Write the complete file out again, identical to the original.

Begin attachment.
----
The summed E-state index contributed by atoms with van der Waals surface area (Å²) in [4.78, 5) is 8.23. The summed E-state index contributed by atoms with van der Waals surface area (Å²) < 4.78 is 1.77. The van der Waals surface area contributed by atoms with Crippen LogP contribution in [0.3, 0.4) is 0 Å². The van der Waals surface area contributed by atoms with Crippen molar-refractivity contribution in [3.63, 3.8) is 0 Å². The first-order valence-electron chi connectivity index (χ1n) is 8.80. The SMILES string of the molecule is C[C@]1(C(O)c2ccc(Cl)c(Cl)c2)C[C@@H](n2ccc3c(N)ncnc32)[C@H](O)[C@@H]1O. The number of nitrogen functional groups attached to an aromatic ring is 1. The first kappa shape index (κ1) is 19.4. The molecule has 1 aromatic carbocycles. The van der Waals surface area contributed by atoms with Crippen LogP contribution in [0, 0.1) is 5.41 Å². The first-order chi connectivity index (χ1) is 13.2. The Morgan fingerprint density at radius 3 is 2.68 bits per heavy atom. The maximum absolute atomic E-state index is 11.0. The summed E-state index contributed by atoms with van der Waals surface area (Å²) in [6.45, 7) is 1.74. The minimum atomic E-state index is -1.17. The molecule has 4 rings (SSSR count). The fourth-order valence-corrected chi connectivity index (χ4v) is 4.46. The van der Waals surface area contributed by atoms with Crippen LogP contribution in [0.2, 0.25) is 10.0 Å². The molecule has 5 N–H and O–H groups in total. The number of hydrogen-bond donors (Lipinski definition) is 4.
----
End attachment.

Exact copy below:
The summed E-state index contributed by atoms with van der Waals surface area (Å²) in [4.78, 5) is 8.23. The summed E-state index contributed by atoms with van der Waals surface area (Å²) < 4.78 is 1.77. The van der Waals surface area contributed by atoms with Crippen LogP contribution in [0.3, 0.4) is 0 Å². The van der Waals surface area contributed by atoms with Crippen molar-refractivity contribution in [3.63, 3.8) is 0 Å². The first-order valence-electron chi connectivity index (χ1n) is 8.80. The SMILES string of the molecule is C[C@]1(C(O)c2ccc(Cl)c(Cl)c2)C[C@@H](n2ccc3c(N)ncnc32)[C@H](O)[C@@H]1O. The number of nitrogen functional groups attached to an aromatic ring is 1. The first kappa shape index (κ1) is 19.4. The molecule has 1 aromatic carbocycles. The van der Waals surface area contributed by atoms with Crippen LogP contribution in [0, 0.1) is 5.41 Å². The first-order chi connectivity index (χ1) is 13.2. The Morgan fingerprint density at radius 3 is 2.68 bits per heavy atom. The maximum absolute atomic E-state index is 11.0. The summed E-state index contributed by atoms with van der Waals surface area (Å²) in [6.45, 7) is 1.74. The minimum atomic E-state index is -1.17. The molecule has 4 rings (SSSR count). The fourth-order valence-corrected chi connectivity index (χ4v) is 4.46. The van der Waals surface area contributed by atoms with Crippen LogP contribution in [0.2, 0.25) is 10.0 Å². The molecule has 5 N–H and O–H groups in total. The number of hydrogen-bond donors (Lipinski definition) is 4.